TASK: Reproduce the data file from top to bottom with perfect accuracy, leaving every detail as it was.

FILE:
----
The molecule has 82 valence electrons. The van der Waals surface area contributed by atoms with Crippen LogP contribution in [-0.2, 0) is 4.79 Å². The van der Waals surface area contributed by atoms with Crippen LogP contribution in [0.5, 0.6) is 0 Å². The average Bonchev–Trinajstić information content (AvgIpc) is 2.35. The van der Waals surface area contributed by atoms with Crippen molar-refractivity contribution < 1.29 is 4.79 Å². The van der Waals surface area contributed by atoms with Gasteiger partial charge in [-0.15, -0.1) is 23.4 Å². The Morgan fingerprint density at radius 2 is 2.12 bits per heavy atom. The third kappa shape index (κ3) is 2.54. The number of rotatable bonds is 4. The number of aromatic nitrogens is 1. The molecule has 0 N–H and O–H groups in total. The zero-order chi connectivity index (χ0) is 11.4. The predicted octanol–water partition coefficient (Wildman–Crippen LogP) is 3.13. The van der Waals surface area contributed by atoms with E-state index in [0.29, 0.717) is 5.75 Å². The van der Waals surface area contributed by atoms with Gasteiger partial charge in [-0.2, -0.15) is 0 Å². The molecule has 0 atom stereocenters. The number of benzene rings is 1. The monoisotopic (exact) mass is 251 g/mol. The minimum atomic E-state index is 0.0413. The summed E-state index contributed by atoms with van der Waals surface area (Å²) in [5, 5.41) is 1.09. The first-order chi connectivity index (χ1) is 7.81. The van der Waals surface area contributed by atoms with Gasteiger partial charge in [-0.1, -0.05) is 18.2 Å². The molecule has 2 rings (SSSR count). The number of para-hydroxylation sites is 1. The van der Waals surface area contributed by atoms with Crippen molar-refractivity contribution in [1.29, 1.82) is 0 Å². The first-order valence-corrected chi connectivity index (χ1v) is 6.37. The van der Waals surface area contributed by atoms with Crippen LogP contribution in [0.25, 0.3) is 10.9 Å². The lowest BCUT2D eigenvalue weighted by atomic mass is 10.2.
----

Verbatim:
The molecule has 82 valence electrons. The van der Waals surface area contributed by atoms with Crippen LogP contribution in [-0.2, 0) is 4.79 Å². The van der Waals surface area contributed by atoms with Crippen LogP contribution in [0.5, 0.6) is 0 Å². The average Bonchev–Trinajstić information content (AvgIpc) is 2.35. The van der Waals surface area contributed by atoms with Crippen molar-refractivity contribution < 1.29 is 4.79 Å². The van der Waals surface area contributed by atoms with Gasteiger partial charge in [-0.15, -0.1) is 23.4 Å². The Morgan fingerprint density at radius 2 is 2.12 bits per heavy atom. The third kappa shape index (κ3) is 2.54. The number of rotatable bonds is 4. The number of aromatic nitrogens is 1. The molecule has 0 N–H and O–H groups in total. The zero-order chi connectivity index (χ0) is 11.4. The predicted octanol–water partition coefficient (Wildman–Crippen LogP) is 3.13. The van der Waals surface area contributed by atoms with E-state index in [0.29, 0.717) is 5.75 Å². The van der Waals surface area contributed by atoms with Gasteiger partial charge in [-0.2, -0.15) is 0 Å². The molecule has 0 atom stereocenters. The number of benzene rings is 1. The monoisotopic (exact) mass is 251 g/mol. The minimum atomic E-state index is 0.0413. The summed E-state index contributed by atoms with van der Waals surface area (Å²) in [5, 5.41) is 1.09. The first-order chi connectivity index (χ1) is 7.81. The van der Waals surface area contributed by atoms with Gasteiger partial charge in [-0.1, -0.05) is 18.2 Å². The molecule has 2 rings (SSSR count). The number of para-hydroxylation sites is 1. The van der Waals surface area contributed by atoms with Crippen molar-refractivity contribution in [1.29, 1.82) is 0 Å². The first-order valence-corrected chi connectivity index (χ1v) is 6.37. The van der Waals surface area contributed by atoms with Crippen LogP contribution in [0.25, 0.3) is 10.9 Å². The lowest BCUT2D eigenvalue weighted by atomic mass is 10.2.